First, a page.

Interviews

Treasury Dept.: US debt officially hits $16T

Former White House economic adviser Austan Goolsbee weighs in

 

NEIL CAVUTO, HOST OF "YOUR WORLD": Austan Goolsbee joins me right now, the president’s former top economic adviser. You never like to be the guy under whose watch a milestone is hit. What do you think it means if and when we do?

AUSTAN GOOLSBEE, FORMER CHAIRMAN, COUNCIL OF ECONOMIC ADVISERS: Well, I mean the milestone of the government debt has virtually nothing to do with the reasons that the deficits have been large in the last two years.

The long-run fiscal challenge facing the country, as you've highlighted many times, are associated with the aging of the population, the rise of health care costs and the choices we have made about tax rates.

CAVUTO: All in all, though, $5 trillion added under this president's watch, virtually a third of it under his watch, there are ways to explain it, and quite right, but it's not something you want to see showcased at your convention.

GOOLSBEE: Yes. The fact that the Congressional Budget Office is saying that deficit's going to be record-breaking before Obama has ever even gotten into office is I think a little indicative of what the true reasoning of the increase in the deficit is, which is we had the worst economic downturn of our lifetimes.

(CROSSTALK)

CAVUTO: But are you surprised?

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GOOLSBEE: The question is how do you address it? And the answer to that is in some balanced ways.

(CROSSTALK)

CAVUTO: Since you have left Washington, a couple of trillion more has been added and maybe this is just the inexorable direction and Mitt Romney cannot slow or stop it, but do you think Democrats should tackle this issue head on and not hide from it?

GOOLSBEE: I don't think that they have hidden from it.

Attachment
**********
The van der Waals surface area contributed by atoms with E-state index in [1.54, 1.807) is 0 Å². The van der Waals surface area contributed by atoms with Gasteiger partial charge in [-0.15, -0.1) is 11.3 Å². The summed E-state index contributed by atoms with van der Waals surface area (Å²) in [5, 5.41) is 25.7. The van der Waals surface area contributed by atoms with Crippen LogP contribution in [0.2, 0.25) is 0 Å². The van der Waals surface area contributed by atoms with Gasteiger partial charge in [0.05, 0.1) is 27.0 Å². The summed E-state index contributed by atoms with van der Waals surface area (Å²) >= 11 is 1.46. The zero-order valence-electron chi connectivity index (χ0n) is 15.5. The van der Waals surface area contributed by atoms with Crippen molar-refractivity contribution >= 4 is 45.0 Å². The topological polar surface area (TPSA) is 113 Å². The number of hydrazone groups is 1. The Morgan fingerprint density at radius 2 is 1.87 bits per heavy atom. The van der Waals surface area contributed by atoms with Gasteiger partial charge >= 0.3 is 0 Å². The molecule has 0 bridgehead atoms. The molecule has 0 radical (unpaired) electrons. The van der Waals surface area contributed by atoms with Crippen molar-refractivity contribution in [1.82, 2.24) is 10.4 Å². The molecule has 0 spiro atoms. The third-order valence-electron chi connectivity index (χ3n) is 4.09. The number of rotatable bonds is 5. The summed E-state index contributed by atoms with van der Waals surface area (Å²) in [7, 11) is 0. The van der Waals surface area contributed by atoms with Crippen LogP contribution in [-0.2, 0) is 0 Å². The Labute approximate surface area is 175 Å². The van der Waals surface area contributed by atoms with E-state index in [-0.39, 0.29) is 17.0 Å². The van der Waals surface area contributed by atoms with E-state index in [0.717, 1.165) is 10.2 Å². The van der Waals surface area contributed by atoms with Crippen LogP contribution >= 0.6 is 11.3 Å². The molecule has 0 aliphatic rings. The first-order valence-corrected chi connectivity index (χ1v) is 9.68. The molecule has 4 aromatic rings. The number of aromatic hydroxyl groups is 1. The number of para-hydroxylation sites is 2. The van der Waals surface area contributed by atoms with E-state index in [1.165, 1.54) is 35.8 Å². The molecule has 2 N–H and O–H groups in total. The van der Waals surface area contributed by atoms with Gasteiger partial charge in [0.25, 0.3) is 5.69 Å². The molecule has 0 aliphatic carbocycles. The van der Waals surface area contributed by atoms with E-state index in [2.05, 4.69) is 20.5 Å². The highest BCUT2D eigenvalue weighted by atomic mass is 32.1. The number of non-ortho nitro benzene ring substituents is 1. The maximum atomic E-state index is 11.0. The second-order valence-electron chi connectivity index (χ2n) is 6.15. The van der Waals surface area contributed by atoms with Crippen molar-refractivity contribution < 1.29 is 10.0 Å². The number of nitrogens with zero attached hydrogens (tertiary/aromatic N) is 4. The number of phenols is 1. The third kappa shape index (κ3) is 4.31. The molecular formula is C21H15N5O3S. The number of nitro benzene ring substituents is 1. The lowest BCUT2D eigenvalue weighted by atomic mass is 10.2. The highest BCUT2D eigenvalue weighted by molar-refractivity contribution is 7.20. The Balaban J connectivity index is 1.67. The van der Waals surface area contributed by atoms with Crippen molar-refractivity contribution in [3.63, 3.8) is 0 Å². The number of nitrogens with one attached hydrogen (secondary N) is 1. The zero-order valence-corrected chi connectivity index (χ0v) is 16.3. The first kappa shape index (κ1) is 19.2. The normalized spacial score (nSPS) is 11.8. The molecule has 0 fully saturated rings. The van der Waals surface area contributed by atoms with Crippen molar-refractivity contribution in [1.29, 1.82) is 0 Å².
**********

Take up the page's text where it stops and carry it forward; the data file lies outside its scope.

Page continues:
CAVUTO: Well, there's no debt clock here. There's no reminder here. It's not on anyone's platform here.

(CROSSTALK)

GOOLSBEE: Rather than engaging in gimmickry, let us engage on what should be done.

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GOOLSBEE: What should be done is Bowles-Simpson.

CAVUTO: All right, I don't want to interrupt you. The Treasury has just made this official, and it does seem a bit ironic on this, the number nerdy show, that we have, according to the United States Treasury, eclipsed the $16 trillion debt level collectively, what we owe as a nation now going over $16 trillion.

Now, Republicans were actually itching for this last week, no doubt in Tampa. I think politically they';re just as happy to see it happen as the Democrats kick off their convention here in Charlotte.

But to be fair -- and as Austan points out -- I will go back to him -- but just for those of you who are tuning in, $16 trillion, a new milestone, just the put that number in perspective, it is a huge sum as Austan has reminded me many, many times. But it would be like spending $907,000 every hour since Jesus Christ was born, and you still wouldn't come quite up to $16 trillion.